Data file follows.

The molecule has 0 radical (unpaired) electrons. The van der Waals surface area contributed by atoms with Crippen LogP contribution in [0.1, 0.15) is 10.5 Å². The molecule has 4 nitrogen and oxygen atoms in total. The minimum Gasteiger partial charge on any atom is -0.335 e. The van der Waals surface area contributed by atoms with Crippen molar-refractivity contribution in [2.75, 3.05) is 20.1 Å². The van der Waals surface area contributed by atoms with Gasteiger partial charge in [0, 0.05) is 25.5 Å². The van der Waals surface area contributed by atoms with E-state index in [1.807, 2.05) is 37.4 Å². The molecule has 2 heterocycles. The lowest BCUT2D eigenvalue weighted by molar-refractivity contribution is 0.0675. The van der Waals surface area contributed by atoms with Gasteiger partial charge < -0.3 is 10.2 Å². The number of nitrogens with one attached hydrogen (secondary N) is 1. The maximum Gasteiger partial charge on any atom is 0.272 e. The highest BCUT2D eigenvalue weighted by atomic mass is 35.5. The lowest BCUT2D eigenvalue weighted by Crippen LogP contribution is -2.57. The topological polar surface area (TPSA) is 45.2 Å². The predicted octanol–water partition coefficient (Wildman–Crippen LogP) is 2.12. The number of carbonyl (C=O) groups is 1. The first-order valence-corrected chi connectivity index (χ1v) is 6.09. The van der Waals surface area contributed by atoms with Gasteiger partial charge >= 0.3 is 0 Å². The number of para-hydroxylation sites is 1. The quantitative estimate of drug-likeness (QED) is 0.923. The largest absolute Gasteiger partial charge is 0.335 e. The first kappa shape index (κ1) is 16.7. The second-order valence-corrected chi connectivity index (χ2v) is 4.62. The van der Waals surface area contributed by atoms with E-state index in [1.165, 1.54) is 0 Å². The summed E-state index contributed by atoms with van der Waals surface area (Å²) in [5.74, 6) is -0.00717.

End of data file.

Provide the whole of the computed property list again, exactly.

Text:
The molecule has 0 radical (unpaired) electrons. The van der Waals surface area contributed by atoms with Crippen LogP contribution in [0.1, 0.15) is 10.5 Å². The molecule has 4 nitrogen and oxygen atoms in total. The minimum Gasteiger partial charge on any atom is -0.335 e. The van der Waals surface area contributed by atoms with Crippen molar-refractivity contribution in [2.75, 3.05) is 20.1 Å². The van der Waals surface area contributed by atoms with Gasteiger partial charge in [0, 0.05) is 25.5 Å². The van der Waals surface area contributed by atoms with E-state index in [1.807, 2.05) is 37.4 Å². The molecule has 2 heterocycles. The lowest BCUT2D eigenvalue weighted by molar-refractivity contribution is 0.0675. The van der Waals surface area contributed by atoms with Gasteiger partial charge < -0.3 is 10.2 Å². The number of nitrogens with one attached hydrogen (secondary N) is 1. The maximum Gasteiger partial charge on any atom is 0.272 e. The highest BCUT2D eigenvalue weighted by atomic mass is 35.5. The lowest BCUT2D eigenvalue weighted by Crippen LogP contribution is -2.57. The topological polar surface area (TPSA) is 45.2 Å². The predicted octanol–water partition coefficient (Wildman–Crippen LogP) is 2.12. The number of carbonyl (C=O) groups is 1. The first-order valence-corrected chi connectivity index (χ1v) is 6.09. The van der Waals surface area contributed by atoms with Gasteiger partial charge >= 0.3 is 0 Å². The number of para-hydroxylation sites is 1. The quantitative estimate of drug-likeness (QED) is 0.923. The largest absolute Gasteiger partial charge is 0.335 e. The first kappa shape index (κ1) is 16.7. The second-order valence-corrected chi connectivity index (χ2v) is 4.62. The van der Waals surface area contributed by atoms with E-state index in [1.165, 1.54) is 0 Å². The summed E-state index contributed by atoms with van der Waals surface area (Å²) in [5.74, 6) is -0.00717.